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Ukraine's President Volodymyr Zelensky has been dealt a crushing blow as his country will be told it is "too corrupt" to join Nato at current levels, a US official has revealed.

While the Eastern European country is in talks to join the bloc - which has expressed its support for Ukrainian membership - Nato will ask that "additional steps" be taken by Zelensky in order to shore up domestic issues.

The US official praised Ukraine's recent reforms as it continues its pivot to the West in the wake of the 2022 Russian invasion, but counselled that more needed to be done.

They said: "We have to step back and applaud everything that Ukraine has done in the name of reforms over the last two-plus years.

"As they continue to make those reforms, we want to commend them, we want to talk about additional steps that need to be taken, particularly in the area of anti-corruption.

"It is a priority for many of us around the table," the official said, speaking to the Telegraph.

The defence alliance is set to gather in Washington DC for its annual meeting in six days' time, where Ukraine will be handed a "well-lit bridge" toward eventual Nato accession - but that so-called bridge comes with a number of requirements.

The official said that the bloc's suggested Ukrainian reforms are "something Nato has been doing quietly under the radar that helps them get closer to membership".

MORE AS UKRAINE BATTLES RUSSIA:

Ukraine receives shock attack from Hungary as Orban claims control of ENTIRE western region
RAF fighter jets head to frontline to defend Nato from Russian threat as Ukraine war intensifies
Orban working to 'redefine' Hungary's Nato membership with plan to 'opt-out' of military action

The July 9 summit looks set to be a historic one, personnel-wise; if British pollsters are correct, it could be the first annual Nato meeting attended by representatives from a potential Starmer government - while it will be the last for the bloc's outgoing Secretary-General Jens Stoltenberg, who will be replaced by former Dutch PM Mark Rutte in October.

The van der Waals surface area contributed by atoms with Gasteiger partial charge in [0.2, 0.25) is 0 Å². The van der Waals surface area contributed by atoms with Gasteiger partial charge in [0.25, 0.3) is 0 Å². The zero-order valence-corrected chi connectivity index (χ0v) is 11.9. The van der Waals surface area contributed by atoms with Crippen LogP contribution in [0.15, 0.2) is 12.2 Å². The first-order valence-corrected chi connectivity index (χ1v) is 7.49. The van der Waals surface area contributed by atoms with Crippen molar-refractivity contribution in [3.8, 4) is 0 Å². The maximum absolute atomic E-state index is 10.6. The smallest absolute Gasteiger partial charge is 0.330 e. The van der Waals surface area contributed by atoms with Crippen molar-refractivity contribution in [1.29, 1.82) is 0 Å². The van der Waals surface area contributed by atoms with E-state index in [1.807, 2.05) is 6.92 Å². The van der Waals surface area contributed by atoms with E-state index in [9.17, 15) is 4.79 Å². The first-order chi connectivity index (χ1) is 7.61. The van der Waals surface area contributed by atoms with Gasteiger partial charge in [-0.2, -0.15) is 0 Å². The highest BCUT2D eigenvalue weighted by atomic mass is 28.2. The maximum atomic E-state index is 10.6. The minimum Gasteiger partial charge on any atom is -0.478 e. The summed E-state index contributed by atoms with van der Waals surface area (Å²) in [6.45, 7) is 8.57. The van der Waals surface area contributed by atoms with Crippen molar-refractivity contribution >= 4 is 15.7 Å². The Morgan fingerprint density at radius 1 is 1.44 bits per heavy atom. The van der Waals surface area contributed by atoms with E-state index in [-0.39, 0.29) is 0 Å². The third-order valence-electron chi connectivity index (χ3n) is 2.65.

One of Stoltenberg's final acts in the role was his request today for member states to stump up €40billion (£34billion) annually in order to support Ukraine's ongoing battle against Russian invaders - which was swiftly granted.

But Vladimir Putin himself has blasted Ukraine's deepening Nato alliance - just weeks ago, the Russian premier said he would guarantee an immediate ceasefire and troop withdrawal if it dropped its accession goals.

Putin had also demanded the cession of a number of Ukrainian regions to Russian control in order for a ceasefire to be granted, exacerbating international tensions further over legal sovereignty of parts of eastern Ukraine.

Not among those demanded by Putin was Crimea - which Russia annexed in 2014, and continues to insist is Russian land rather than contested territory which Ukraine could, so to speak, hand over.

And just today, Crimea found itself at the centre of another diplomatic row, with Russian Deputy Foreign Minister Sergei Ryabkov condemning the Pentagon after it said Ukraine was permitted to strike the peninsula with long-range US weapons.

And Ukraine has even found itself facing territorial questions from countries which, on paper, are its allies; just days ago, as Zelensky ramps up efforts to join the EU alongside Nato, Hungary - a member of both blocs - issued a steep set of demands which sparked fears that Ukrainian membership of the latter organisation could be under threat.

Budapest demanded that Transcarpathia, in Ukraine's far west, should be recognised as "traditionally Hungarian" owing to its minority Hungarian population - which Orban says should be able to speak and use Hungarian in official settings, including administrative services and education - going against Ukraine's attempts to bolster the use of Ukrainian over minority or foreign languages in the country.

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